Let’s get out of here, Judy said.
They’re getting closer, I can’t stand it.
But you know, our fashions are in fashion
only briefly, then they go out
and stay that way for a long time …
—from John Ashbery’s “Girls on the Run”
Outsider artists—visionary, schizophrenic, primitive, psychotic, obsessive, compulsive, untutored, vernacular, self-taught, naive, brut, rough, raw, call them what you will—are insiders now. Or, to quote a line from John Ashbery’s poem “Girls on the Run,” which was inspired by Henry Darger (1892–1973), the iconic outsider artist who wrote a 15,000-page manuscript, The Story of the Vivian Girls, in What Is Known as the Realms of the Unreal, of the Glandeco-Angelinnian War Storm, Caused by the Child Slave Rebellion, and illustrated it with lots of pictures of embattled girls, nude or in party dresses: “You know, our fashions are in fashion.”
What are outsider fashions? Girls with penises, wings, and horns! Chicken-bone thrones! Healing machines cobbled together with wires! Spit-and-soot drawings! Newspaper letters carefully sliced apart, then pieced back together! Wooden preacher figures, nearly life-size! Huge tinfoil gorillas! Art with numbers and codes! Taxidermied squirrels covered with sequins and fitted with angel wings! Jesus painted on toilet-paper tubes! Buttons and glitter and Star Wars figurines affixed to a board! Handmade signs, with the loopy letters filled in! Cocoons of yarn! Balls of bras!
At this moment, the universe of outsider art is huge. And it’s being enthusiastically embraced—one might say swallowed whole—by the contemporary-art world. Art fairs, biographies, retrospectives, and collections are springing up in the name of outsider art. Insiders are borrowing outsider art for their installations. To take a page from Dr. Seuss, the Star-Belly Sneetches, the insiders who once loved having “stars upon thars,” now gaze on the Plain-Belly Sneetches, the outsiders, with envy. Oh, if only there were a Star-Off Machine!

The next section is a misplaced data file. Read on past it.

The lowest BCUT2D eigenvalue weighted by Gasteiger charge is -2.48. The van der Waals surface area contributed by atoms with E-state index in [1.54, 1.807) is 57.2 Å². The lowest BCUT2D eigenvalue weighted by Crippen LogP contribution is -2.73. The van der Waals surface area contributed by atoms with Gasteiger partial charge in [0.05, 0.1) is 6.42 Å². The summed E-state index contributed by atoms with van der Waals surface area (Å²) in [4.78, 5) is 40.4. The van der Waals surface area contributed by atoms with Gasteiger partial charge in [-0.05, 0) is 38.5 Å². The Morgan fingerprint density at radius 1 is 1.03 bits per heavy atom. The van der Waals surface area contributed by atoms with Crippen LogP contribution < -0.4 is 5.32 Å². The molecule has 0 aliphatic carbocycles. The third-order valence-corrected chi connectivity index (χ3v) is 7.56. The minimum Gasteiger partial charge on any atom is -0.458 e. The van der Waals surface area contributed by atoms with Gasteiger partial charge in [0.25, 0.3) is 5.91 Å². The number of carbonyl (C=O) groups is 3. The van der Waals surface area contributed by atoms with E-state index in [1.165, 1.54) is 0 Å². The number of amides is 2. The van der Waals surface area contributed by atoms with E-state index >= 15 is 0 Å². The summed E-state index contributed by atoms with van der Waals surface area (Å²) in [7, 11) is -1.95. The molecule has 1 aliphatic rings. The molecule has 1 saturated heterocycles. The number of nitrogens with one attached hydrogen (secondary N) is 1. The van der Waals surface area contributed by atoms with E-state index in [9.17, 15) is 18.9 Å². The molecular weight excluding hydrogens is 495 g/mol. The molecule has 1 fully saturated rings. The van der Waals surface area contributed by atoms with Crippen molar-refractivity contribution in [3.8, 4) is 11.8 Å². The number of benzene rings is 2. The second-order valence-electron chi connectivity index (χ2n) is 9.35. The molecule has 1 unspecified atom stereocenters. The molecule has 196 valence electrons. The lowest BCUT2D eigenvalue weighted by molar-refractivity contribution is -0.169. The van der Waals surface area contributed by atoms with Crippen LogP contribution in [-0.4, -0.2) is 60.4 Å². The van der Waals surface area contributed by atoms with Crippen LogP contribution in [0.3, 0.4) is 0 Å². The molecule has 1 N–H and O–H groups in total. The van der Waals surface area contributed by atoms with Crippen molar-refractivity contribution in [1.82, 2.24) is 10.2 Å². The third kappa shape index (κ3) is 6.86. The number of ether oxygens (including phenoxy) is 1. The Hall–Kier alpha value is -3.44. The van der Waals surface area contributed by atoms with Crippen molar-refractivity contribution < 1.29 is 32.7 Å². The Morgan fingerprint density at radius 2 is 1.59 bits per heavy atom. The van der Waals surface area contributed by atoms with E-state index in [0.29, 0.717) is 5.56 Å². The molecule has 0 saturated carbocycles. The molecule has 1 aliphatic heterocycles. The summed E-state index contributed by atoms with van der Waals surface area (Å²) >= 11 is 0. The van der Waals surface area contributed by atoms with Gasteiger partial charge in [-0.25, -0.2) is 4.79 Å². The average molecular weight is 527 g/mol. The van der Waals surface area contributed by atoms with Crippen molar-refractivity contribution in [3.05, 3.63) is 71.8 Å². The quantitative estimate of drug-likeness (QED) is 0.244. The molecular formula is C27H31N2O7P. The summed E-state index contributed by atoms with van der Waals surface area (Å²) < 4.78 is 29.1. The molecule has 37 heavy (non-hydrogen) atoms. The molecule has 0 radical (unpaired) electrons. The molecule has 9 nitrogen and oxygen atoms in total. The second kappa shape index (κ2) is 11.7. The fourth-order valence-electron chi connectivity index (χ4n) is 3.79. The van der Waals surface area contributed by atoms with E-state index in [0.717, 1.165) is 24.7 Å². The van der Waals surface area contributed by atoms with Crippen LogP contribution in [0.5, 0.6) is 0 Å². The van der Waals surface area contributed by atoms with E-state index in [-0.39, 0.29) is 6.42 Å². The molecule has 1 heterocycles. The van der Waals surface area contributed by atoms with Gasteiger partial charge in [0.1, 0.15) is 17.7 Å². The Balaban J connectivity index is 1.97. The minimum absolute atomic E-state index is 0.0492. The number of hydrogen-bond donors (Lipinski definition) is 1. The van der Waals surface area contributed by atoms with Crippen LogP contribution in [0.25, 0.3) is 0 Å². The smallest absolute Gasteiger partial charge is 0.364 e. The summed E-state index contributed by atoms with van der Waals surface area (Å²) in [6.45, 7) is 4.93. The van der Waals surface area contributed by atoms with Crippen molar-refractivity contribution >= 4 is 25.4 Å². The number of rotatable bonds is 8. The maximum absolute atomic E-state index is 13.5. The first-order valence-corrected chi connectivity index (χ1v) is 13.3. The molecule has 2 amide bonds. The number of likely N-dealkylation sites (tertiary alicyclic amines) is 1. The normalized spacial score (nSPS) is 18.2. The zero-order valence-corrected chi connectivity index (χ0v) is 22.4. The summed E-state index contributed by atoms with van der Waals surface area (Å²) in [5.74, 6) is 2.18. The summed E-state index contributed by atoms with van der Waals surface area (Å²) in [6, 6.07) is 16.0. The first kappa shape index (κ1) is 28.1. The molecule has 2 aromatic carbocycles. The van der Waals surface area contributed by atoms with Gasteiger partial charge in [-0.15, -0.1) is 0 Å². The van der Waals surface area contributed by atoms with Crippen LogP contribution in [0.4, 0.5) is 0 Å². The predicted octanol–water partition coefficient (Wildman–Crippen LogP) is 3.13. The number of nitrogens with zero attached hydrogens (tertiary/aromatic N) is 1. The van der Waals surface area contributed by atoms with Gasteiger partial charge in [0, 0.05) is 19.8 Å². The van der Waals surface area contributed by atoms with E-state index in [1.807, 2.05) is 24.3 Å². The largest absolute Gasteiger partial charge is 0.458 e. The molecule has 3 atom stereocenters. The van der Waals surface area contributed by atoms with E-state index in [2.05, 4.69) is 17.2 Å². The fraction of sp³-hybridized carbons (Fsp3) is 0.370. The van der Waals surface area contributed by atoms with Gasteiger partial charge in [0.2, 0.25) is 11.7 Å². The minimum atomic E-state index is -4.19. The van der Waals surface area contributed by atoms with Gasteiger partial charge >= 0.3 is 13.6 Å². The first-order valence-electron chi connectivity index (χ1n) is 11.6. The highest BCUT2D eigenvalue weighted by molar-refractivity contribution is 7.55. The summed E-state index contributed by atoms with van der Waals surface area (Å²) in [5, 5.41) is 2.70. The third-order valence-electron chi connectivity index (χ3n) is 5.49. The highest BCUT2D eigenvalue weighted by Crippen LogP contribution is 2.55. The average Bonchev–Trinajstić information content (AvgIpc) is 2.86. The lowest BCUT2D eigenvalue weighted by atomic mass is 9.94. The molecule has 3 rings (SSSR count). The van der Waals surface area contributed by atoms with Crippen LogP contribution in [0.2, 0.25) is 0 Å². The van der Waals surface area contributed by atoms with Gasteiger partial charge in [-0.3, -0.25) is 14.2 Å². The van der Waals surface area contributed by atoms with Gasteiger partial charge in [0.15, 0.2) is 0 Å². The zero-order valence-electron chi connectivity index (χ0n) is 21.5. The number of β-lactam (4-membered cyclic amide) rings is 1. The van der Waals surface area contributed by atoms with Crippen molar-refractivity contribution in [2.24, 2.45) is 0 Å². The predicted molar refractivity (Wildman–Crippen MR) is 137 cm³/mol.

Instead, the outsiders (or at least their artworks) are being invited into the Star-On Machine. At the Venice Biennale this year, the main art exhibition is titled Il Palazzo Enciclopedico, after a 1950s work by Marino Auriti (1891–1980), a self-taught Italian-born artist who built what the Biennale’s artistic director, Massimiliano Gioni, describes as “an imaginary museum that was meant to house all worldly knowledge … from the wheel to the satellite.”
At the Biennale are more outsiders: James Castle (1899–1977), a deaf and mute artist known for his cardboard-and-string constructions and the pictures he drew with a concoction of saliva and soot; Eugene Von Bruenchenhein (1910–83), a baker who photographed his wife as the pinup star of his own fantasies and built chicken-bone thrones; Arthur Bispo do Rosário (c. 1909–89), a Brazilian famous for what the critic Holland Cotter calls “embroidery-encrusted vestments”; Morton Bartlett (1909–92), a photographer who made lifelike plaster dolls in his spare time; and Achilles Gildo Rizzoli (1896–1981), who slept on a cot at the foot of his mother’s bed and made elaborate architectural renderings of temples dedicated to the people in his life (his mom included), which he labeled with letter codes such as Y.T.T.E., short for “Yield to Total Elation.”
That’s only the tip of the current outsider iceberg. In Washington, D.C., the National Gallery of Art last year acquired a large collection of Castle’s works, including a string-bound matchbox crammed with tiny handmade books, drawings on bits of ice-cream cartons, and many rip-outs of a comic-strip figure, always in the same pose. In London, the Hayward Gallery presented Alternative Guide to the Universe, featuring such outsiders as Bartlett, Rizzoli, Von Bruenchenhein, and Guo Fengyi. And the Philadelphia Museum of Art recently celebrated a gift of about 200 outsider works from the Jill and Sheldon Bonovitz Collection with the exhibition Great and Mighty Things, where you could see a choice chunk of the American outsider canon. (Yes, there’s a canon.)